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E-commerce and delivery drive growth in remote Chongqing surrounds by Jin Ling,March 09, 2018 Adjust font size:

Li Xiang, a 24-year-old resident in Daya County, Chongqing Municipality in southwestern China, buys sweet potato starch and smoked meat at a local’s home. [Photo by Cui Li]

Li Xiang, 24, was born in Daya County, Chongqing Municipality in southwestern China. Deemed one of the poorest counties in Chongqing, Daya government planned to lift villagers out of poverty by developing e-commerce. In September 2017, Li decided to go back home and open a service center to help villagers sell goods online.

Before then, Li was running a shop on Taobao, one of China's largest online marketplaces, in Guangzhou Province, some 1,000 kilometers away from Chongqing.

Many in Daya planted chilies as a food crop, but farmers only sold the few that are aesthetically pleasing. Some were made into chili paste, but most were left to rot in the fields.

Li suggested that villagers produce more chili paste for sale online, but was told that it’s too much trouble, and that he could have the raw product for free if he wanted.

To show that the product can be sold online, for a whole month, Li went door to door to educate villagers about e-commerce.

Li’s first online sale was two jars of chili paste. Dai Jun, a local, had sold a kilo of homemade paste to Li at 10 yuan (U.S. $1.6). Li then packed the product into glass jars and priced them online at 10 yuan each. Two days later, Li received an order.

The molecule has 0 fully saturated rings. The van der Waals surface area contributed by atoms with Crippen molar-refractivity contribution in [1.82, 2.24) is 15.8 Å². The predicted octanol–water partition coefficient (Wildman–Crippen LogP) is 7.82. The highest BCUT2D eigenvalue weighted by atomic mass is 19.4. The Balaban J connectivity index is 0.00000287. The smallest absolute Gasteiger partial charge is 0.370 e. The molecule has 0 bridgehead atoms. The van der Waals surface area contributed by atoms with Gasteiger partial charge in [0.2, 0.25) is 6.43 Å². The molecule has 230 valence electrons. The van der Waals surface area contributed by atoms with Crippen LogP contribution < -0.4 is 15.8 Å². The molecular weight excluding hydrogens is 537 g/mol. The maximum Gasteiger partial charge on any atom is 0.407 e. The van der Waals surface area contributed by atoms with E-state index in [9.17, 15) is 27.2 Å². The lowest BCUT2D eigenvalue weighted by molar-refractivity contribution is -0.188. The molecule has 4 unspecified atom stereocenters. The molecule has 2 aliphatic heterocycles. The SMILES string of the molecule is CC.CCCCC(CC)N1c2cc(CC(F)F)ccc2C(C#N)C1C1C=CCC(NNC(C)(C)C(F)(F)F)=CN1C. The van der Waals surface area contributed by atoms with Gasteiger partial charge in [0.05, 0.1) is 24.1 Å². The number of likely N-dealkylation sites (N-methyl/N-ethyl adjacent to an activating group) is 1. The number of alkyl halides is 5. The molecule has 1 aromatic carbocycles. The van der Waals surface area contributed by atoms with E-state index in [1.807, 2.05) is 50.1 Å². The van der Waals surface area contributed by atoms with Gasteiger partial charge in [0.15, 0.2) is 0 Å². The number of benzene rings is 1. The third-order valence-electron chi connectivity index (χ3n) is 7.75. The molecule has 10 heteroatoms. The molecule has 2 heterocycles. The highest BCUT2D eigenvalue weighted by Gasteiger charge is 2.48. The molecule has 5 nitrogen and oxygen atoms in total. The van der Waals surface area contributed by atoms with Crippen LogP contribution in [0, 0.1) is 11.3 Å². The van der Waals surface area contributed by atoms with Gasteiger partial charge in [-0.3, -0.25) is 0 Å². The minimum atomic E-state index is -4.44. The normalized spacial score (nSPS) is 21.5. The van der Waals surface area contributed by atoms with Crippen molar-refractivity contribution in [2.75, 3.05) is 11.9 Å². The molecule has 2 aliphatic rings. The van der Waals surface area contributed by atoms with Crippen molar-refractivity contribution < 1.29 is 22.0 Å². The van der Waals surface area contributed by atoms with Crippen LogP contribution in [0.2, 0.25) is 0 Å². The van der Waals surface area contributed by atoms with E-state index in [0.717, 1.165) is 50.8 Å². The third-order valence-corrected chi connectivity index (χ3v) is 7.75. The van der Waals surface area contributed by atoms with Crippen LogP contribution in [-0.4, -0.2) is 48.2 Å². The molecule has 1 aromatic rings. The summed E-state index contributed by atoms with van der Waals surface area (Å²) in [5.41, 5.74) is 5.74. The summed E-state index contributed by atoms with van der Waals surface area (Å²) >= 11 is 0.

“I never thought the paste could be sold online,” said Dai, when he was shown the sales records. He has since made more paste and brought Li more products, such as green beans, sweet potato starch and smoked meat.

Over time, more villagers gave e-commerce a shot. According to Li, one villager who lived in the mountains asked Li to help sell edible wild herbs he collected. The first batch was sold for around 100 yuan (U.S. $16).

Li says that the lack of timely delivery services was a barrier to developing e-commerce in Daya, as was the quality of certain products villagers tried to sell.

“The beans villagers brought were full of dust,” Li said. “I had to teach them how to dry and store the goods one by one.”

Daya is located in remote mountainous area and rarely traded with other regions. Until early this year, not a single private delivery company serviced the area. China Post, a state-owned enterprise, comes by only every few days. As a result, Li waited a whole week for his first two jars of chili paste to be sent out.

At the end of 2017, Pengshui Commercial Bureau, a local government body that oversees commerce, shifted policies to encourage delivery companies to set up shop in these remote regions. Today, Daya has its own delivery site.

Qin Shiqiang, a 26-year-old who also comes from the area, returned in 2016 and set up the “Pengshui Milin Wild Pig Raising Cooperative” with local farmers. In the second half of 2017, the first batch of pigs had grown enough to be sold. Upon hearing of Li’s e-commerce savvy, Qin asked him to help sell the pork online.

To show customers the pork’s quality, Li posted videos and photos of the pigs’ living environment in the mountains. Orders came in, some from outside the province.

According to Qin, pork from each pig could only generate about 1,000 yuan (U.S. $160) in profits via traditional channels, such as restaurants. Meanwhile, profits via e-commerce are around 1,500 yuan (U.S. $240) per pig. As online market grows, Qin plans to raise more pigs.

Currently, Li’s e-commerce shop generates a sales volume of about 7,000 yuan (U.S. $1,100) a month. As the amount of supply and demand grew, Li said there’s a need for more people to take part.

“So few people in Daya know how to run e-commerce,” said Li. “I hope more and more young people can join us.”

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